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Soccer Rules Changes 1580-2000


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Question Number: 33892

Law 12 - Fouls and Misconduct 2/20/2020

RE: Rec Adult

Charis Mpoumpous of Athens, Attica Greece asks...

This question is a follow up to question 33888

Dear 'ASKTHEREF.com',

The answers to post 33888 were brought to my attention. I have read all your replies and justifications for your replies.
Please bear with me.

It looks to me (with all due respect), that the reasons you state it was not a penalty (or it was not a clear penalty) are just to support the referee's decision, and not your real opinions.
I have seen this kind of solidarity among referees.

IMHO, it is clear from the various angles, that the player in black and white (Shakhov) starts the play by pulling the right arm of the player in yellow-black. They even proceed a few steps like this. Seeing that he cannot hold back his opponent, Shakhov puts his left arm around the opponent.
Even this is not enough, so he literally performs a headlock.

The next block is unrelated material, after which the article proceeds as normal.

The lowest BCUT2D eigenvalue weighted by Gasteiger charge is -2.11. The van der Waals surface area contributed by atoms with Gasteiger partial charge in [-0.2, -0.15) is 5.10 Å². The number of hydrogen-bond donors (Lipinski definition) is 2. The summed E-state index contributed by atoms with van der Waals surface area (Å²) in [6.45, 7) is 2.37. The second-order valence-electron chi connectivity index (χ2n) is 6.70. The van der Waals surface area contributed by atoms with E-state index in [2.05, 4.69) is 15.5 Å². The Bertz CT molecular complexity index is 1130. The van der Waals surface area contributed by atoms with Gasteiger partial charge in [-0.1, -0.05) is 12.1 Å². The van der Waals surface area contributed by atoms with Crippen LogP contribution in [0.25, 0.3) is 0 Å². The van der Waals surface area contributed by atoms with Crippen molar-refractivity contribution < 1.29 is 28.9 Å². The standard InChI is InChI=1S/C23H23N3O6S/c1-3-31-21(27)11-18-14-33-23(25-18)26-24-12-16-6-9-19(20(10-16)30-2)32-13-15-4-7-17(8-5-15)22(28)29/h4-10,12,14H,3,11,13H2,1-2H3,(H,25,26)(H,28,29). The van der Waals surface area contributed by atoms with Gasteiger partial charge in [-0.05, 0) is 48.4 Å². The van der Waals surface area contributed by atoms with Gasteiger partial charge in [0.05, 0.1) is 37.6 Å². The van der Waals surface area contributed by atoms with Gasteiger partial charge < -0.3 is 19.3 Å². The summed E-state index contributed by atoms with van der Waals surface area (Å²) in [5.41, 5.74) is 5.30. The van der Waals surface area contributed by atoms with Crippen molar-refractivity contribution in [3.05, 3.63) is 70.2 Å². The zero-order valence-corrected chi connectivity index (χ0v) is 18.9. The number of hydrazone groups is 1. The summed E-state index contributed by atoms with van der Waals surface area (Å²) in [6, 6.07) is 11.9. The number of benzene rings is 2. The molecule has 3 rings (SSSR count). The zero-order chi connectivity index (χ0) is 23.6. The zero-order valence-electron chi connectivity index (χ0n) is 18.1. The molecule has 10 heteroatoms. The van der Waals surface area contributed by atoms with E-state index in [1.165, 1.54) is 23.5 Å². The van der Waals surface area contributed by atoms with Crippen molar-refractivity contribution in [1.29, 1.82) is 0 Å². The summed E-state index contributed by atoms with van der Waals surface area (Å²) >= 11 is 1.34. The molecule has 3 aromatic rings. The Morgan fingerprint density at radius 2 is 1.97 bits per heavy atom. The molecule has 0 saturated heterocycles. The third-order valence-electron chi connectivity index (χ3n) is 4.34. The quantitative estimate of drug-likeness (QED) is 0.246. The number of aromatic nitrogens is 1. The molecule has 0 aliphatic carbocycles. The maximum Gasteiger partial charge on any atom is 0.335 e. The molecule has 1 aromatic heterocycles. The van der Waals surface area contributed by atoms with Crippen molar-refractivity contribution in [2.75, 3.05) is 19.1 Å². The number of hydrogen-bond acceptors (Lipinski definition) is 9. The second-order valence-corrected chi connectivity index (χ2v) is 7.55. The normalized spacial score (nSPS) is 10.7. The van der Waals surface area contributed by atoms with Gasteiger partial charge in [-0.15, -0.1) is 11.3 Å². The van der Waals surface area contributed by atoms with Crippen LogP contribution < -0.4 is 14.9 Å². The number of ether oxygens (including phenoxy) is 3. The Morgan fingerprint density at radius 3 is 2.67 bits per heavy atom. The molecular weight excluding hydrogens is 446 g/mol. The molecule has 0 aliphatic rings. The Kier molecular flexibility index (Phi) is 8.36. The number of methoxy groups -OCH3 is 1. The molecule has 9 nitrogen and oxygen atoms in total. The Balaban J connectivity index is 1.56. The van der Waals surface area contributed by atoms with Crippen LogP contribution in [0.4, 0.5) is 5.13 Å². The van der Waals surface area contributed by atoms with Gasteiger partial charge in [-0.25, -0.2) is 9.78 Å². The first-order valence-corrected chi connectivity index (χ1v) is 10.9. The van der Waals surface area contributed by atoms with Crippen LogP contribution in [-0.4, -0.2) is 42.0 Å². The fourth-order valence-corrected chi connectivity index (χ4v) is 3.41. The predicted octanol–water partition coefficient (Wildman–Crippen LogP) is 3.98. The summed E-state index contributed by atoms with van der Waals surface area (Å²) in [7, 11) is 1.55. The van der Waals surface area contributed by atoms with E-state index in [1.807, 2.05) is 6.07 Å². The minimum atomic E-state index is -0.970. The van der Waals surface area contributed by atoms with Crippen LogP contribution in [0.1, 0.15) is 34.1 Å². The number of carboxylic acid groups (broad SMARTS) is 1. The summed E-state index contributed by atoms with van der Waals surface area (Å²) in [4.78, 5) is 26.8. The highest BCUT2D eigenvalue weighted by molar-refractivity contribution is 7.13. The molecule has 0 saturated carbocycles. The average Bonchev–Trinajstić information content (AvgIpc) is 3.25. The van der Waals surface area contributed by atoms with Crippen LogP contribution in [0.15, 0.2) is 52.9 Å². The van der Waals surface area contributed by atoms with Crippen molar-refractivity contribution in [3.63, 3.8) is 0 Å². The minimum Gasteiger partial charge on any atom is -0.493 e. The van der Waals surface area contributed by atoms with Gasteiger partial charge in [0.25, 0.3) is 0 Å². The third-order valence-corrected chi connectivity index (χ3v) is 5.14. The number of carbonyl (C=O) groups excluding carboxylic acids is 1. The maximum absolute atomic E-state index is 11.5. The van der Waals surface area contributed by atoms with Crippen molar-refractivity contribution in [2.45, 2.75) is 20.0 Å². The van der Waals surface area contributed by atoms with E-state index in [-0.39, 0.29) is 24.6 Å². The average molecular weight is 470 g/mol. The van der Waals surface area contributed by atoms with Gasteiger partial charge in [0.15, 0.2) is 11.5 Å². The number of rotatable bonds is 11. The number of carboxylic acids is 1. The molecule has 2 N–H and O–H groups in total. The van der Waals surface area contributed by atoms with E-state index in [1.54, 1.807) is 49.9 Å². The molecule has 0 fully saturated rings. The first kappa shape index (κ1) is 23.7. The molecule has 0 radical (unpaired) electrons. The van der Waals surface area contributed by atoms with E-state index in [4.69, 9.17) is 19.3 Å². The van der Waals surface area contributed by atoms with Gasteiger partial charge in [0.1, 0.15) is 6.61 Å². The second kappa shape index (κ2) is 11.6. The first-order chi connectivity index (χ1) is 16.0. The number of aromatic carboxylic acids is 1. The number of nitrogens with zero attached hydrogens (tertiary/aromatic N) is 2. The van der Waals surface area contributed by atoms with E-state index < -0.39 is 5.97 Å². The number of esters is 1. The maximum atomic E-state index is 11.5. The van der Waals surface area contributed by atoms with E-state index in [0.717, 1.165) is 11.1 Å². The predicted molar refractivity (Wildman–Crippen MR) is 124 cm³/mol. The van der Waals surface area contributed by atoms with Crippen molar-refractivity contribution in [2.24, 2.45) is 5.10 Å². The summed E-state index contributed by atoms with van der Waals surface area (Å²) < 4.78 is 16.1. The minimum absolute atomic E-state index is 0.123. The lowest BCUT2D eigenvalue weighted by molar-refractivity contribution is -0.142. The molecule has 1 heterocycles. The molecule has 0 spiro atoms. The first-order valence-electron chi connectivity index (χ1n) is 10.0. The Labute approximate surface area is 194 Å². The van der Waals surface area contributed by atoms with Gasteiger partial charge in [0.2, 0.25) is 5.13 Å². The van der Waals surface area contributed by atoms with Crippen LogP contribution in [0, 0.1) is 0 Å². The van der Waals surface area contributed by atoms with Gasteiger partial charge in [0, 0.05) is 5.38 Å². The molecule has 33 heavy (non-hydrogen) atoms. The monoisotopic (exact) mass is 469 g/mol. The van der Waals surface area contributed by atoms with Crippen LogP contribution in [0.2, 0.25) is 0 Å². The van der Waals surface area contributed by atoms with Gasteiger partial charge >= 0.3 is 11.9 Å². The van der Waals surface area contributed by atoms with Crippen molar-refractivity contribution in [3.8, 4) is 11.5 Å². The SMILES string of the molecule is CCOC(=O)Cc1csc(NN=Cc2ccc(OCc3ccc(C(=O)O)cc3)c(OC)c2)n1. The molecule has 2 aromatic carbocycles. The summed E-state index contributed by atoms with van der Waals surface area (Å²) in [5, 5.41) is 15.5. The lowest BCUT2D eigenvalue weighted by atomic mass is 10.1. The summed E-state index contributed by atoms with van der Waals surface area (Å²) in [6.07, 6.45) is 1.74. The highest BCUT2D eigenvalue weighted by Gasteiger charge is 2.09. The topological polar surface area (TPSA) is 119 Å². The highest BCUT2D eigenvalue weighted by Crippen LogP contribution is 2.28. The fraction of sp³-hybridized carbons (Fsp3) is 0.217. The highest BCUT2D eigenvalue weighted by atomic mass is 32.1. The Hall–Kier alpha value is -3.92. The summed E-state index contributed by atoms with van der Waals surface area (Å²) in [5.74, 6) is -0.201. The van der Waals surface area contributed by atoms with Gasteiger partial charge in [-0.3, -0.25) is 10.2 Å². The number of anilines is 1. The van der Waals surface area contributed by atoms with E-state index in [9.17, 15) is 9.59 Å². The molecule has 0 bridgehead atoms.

In the meantime, the ball is clearly heading in their direction.
This is seen in both their faces as they are looking towards the ball, but also from other players who are mostly looking at them.

We have seen penalties been awarded, even in Champions League games, for much lesser things, like grabbing ones jersey.

Here we have a 'continuous pull', that progressively gets more intense.

I cannot believe that this headlock is not a penalty.
For your ease of review, I have put together a pdf, with all the key frames of the play, showing the above points made, are accurate.
Please kindly review the pdf, and comment on my (personal) opinion above.
Thank you in advanced for your valuable answer .

Answer provided by Referee Jason Wright

Hi Charis,
Echoing Ref Grove, we have no qualms with stating when we think a referee at any level has made a wrong decision based on what we can see. We try to look at it from all sides, but we certainly aren't in the business of supporting a decision just because it was made by a top tier referee.
Doing so would be going against the principles of this site as a source for referee education - supporting an incorrect decision helps nobody. Discussing a decision, correct or incorrect (or 50-50) is important.